Retail stocks fell as much as 2.1 percent Monday, but staged a comeback and followed the broader markets into positive territory as investors looked past Europe’s debt troubles and took the weakness as a buying opportunity.
This story first appeared in the May 18, 2010 issue of WWD. Subscribe Today.
The S&P Retail Index ended with a 0.2 percent, or 0.80 point, rise to 455.67. The Dow Jones Industrial Average fought back from its 1.7 percent slide to post a 0.1 percent, or 5.67 point, gain to 10,625.83.
The euro perked up as the day progressed after hitting a 4-year low of $1.223. The currency’s been losing ground against the greenback as investors move to shield themselves from the European debt crisis. A nearly $1 trillion bailout plan from the European Union and International Monetary Fund has helped keep the crisis, which started in Greece, at bay, but investors are closely watching for signs of instability in the region.
Shares of Macy’s Inc. fell 1 percent to $22.31 despite the day’s rebound and an upgrade from Moody’s Investors Service. The debt watchdog raised its corporate family rating on the department store to “Ba1” from “Ba2,” leaving the rating just one step away from investment grade territory with a stable outlook.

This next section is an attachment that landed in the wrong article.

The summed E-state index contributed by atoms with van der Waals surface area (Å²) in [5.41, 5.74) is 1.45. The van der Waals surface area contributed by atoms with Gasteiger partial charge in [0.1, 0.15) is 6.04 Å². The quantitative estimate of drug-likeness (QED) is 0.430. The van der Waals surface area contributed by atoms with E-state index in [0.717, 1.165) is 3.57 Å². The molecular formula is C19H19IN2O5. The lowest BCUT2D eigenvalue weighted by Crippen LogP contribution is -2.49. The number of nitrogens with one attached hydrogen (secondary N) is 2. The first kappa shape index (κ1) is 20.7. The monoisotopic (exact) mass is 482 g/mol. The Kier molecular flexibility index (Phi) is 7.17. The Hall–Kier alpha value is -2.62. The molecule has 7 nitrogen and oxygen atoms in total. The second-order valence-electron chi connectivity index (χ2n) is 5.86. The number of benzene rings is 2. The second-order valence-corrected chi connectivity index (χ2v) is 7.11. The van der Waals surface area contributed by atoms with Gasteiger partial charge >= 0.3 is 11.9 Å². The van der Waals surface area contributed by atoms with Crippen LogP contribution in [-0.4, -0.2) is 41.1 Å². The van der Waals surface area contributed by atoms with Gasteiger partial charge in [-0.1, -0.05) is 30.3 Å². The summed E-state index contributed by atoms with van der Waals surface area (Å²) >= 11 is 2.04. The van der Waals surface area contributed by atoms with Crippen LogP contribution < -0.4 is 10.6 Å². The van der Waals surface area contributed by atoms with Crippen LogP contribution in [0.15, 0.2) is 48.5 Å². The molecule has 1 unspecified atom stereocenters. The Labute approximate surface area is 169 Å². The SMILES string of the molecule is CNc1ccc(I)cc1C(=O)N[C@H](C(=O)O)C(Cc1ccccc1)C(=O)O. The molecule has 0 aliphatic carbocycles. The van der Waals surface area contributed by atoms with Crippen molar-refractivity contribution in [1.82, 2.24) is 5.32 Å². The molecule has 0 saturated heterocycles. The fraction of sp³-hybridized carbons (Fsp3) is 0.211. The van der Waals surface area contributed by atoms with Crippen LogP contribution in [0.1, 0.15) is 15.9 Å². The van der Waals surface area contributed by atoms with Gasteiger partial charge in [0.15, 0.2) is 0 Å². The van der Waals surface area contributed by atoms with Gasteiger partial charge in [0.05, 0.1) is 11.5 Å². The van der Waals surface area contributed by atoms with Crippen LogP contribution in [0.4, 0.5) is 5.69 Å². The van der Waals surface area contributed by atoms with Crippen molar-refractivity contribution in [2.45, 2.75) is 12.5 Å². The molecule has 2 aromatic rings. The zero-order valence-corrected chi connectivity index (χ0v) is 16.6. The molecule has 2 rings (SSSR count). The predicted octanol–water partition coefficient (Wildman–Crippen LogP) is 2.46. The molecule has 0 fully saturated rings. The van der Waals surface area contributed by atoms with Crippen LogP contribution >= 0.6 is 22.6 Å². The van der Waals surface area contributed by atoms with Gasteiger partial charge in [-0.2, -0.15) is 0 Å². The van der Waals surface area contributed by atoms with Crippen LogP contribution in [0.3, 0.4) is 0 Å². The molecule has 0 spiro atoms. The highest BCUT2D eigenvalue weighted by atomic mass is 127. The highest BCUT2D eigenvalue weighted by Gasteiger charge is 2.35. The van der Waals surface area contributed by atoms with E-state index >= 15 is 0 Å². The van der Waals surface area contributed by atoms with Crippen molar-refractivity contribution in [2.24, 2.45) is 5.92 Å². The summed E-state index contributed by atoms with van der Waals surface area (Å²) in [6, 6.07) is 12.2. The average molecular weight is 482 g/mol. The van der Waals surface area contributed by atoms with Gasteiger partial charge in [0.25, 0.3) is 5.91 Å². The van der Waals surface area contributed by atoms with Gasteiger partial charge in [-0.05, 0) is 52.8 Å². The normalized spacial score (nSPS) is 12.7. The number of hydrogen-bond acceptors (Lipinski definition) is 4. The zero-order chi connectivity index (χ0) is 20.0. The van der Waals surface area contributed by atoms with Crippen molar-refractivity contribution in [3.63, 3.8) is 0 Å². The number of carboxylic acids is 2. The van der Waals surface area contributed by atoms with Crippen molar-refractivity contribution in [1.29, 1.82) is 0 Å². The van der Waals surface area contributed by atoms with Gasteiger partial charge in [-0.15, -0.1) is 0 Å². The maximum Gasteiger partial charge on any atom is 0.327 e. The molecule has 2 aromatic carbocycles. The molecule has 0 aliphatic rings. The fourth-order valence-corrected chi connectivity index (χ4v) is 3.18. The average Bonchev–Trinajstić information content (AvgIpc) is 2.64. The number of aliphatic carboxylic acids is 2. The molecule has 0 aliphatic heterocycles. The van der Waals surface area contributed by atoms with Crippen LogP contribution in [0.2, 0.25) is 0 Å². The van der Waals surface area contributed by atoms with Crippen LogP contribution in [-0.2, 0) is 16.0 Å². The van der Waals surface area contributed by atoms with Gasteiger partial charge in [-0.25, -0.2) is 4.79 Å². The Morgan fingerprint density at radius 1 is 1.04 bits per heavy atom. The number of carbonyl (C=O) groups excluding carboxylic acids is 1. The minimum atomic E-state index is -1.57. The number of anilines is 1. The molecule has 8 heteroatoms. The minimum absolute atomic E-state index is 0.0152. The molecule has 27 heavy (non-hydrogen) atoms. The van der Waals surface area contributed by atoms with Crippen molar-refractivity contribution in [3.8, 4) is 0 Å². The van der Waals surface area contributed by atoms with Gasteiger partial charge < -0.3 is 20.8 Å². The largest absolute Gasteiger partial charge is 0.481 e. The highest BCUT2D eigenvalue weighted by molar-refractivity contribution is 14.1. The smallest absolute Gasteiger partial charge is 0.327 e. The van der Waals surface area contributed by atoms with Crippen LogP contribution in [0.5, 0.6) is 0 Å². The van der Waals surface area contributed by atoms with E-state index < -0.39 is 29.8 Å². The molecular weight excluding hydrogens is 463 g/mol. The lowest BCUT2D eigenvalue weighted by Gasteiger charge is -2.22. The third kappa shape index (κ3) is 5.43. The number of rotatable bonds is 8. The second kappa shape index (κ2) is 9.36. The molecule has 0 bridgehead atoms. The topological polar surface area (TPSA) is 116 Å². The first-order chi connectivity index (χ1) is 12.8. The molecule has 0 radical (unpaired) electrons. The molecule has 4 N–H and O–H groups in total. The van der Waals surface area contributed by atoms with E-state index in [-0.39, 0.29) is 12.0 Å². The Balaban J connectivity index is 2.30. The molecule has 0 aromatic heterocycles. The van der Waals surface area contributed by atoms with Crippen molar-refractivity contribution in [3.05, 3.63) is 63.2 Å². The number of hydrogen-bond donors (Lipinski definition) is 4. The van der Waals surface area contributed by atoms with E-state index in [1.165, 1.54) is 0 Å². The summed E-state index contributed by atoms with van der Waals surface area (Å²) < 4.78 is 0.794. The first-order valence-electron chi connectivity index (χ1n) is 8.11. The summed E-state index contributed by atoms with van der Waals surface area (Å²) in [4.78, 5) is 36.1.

“The upgrade to Ba1 reflects Macy’s material improvement in credit metrics due to very strong first-quarter results and debt repayments,” said Moody’s debt analyst Maggie Taylor. “We believe the improvement in credit metrics is sustainable and expect they will continue to improve over the next 12 months.”
Last week, Standard & Poor’s moved Macy’s rating to “BB-plus” from “BB” — one notch away from investment grade by that rating agency’s scale as well. If Macy’s could get out of “junk” bond territory, it would be cheaper for the company to borrow money. It would also make the stock more attractive to certain large institutional investors who by their charters do not invest in firms with junk ratings.
Retailers gaining ground included Saks Inc., up 2.5 percent to $9.34, and Gap Inc., ahead 1.1 percent to $23.22.
European markets finished the day with mixed results. The FTSE 100 in London was essentially flat, declining less than 0.1 percent to 5,262.54, while the CAC 40 in Paris dropped 0.5 percent to 3,543.55 and Frankfurt’s DAX Composite Index rose 0.2 percent to 6,066.92.
Asian markets weathered sharp declines, including a 5.1 percent drop in the SSE Composite Index in Shanghai to 2,559.93 and pullbacks of 2.2 percent and 2.1 percent, respectively, for the Nikkei 225 in Tokyo, to 10,235.76, and the Hang Seng Index in Hong Kong, to 19,715.20.